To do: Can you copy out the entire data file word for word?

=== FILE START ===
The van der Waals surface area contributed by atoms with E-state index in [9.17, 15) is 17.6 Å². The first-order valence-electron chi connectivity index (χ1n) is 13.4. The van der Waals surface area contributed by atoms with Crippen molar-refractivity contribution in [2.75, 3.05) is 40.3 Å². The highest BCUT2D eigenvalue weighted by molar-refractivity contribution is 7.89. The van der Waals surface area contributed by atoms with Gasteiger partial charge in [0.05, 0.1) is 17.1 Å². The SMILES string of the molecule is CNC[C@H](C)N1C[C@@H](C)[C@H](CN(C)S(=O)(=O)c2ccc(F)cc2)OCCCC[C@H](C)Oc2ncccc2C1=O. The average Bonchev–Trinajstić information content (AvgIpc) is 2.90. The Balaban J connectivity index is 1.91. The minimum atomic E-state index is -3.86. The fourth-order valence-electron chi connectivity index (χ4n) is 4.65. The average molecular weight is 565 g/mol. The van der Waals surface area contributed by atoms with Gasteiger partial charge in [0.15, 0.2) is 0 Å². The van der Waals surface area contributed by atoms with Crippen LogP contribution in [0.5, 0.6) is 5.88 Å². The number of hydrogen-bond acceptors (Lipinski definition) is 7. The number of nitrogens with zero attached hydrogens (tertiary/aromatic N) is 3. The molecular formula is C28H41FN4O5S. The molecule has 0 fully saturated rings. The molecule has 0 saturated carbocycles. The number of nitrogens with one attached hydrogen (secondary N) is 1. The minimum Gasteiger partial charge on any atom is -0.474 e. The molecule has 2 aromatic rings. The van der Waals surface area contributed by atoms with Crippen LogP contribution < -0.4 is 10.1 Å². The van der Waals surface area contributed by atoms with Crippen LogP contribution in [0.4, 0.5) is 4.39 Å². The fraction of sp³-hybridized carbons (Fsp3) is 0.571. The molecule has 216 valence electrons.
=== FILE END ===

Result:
The van der Waals surface area contributed by atoms with E-state index in [9.17, 15) is 17.6 Å². The first-order valence-electron chi connectivity index (χ1n) is 13.4. The van der Waals surface area contributed by atoms with Crippen molar-refractivity contribution in [2.75, 3.05) is 40.3 Å². The highest BCUT2D eigenvalue weighted by molar-refractivity contribution is 7.89. The van der Waals surface area contributed by atoms with Gasteiger partial charge in [0.05, 0.1) is 17.1 Å². The SMILES string of the molecule is CNC[C@H](C)N1C[C@@H](C)[C@H](CN(C)S(=O)(=O)c2ccc(F)cc2)OCCCC[C@H](C)Oc2ncccc2C1=O. The average Bonchev–Trinajstić information content (AvgIpc) is 2.90. The Balaban J connectivity index is 1.91. The minimum atomic E-state index is -3.86. The fourth-order valence-electron chi connectivity index (χ4n) is 4.65. The average molecular weight is 565 g/mol. The van der Waals surface area contributed by atoms with Gasteiger partial charge in [0.15, 0.2) is 0 Å². The van der Waals surface area contributed by atoms with Crippen LogP contribution in [0.5, 0.6) is 5.88 Å². The number of hydrogen-bond acceptors (Lipinski definition) is 7. The number of nitrogens with zero attached hydrogens (tertiary/aromatic N) is 3. The molecular formula is C28H41FN4O5S. The molecule has 0 fully saturated rings. The molecule has 0 saturated carbocycles. The number of nitrogens with one attached hydrogen (secondary N) is 1. The minimum Gasteiger partial charge on any atom is -0.474 e. The molecule has 2 aromatic rings. The van der Waals surface area contributed by atoms with Crippen LogP contribution < -0.4 is 10.1 Å². The van der Waals surface area contributed by atoms with Crippen LogP contribution in [0.4, 0.5) is 4.39 Å². The fraction of sp³-hybridized carbons (Fsp3) is 0.571. The molecule has 216 valence electrons.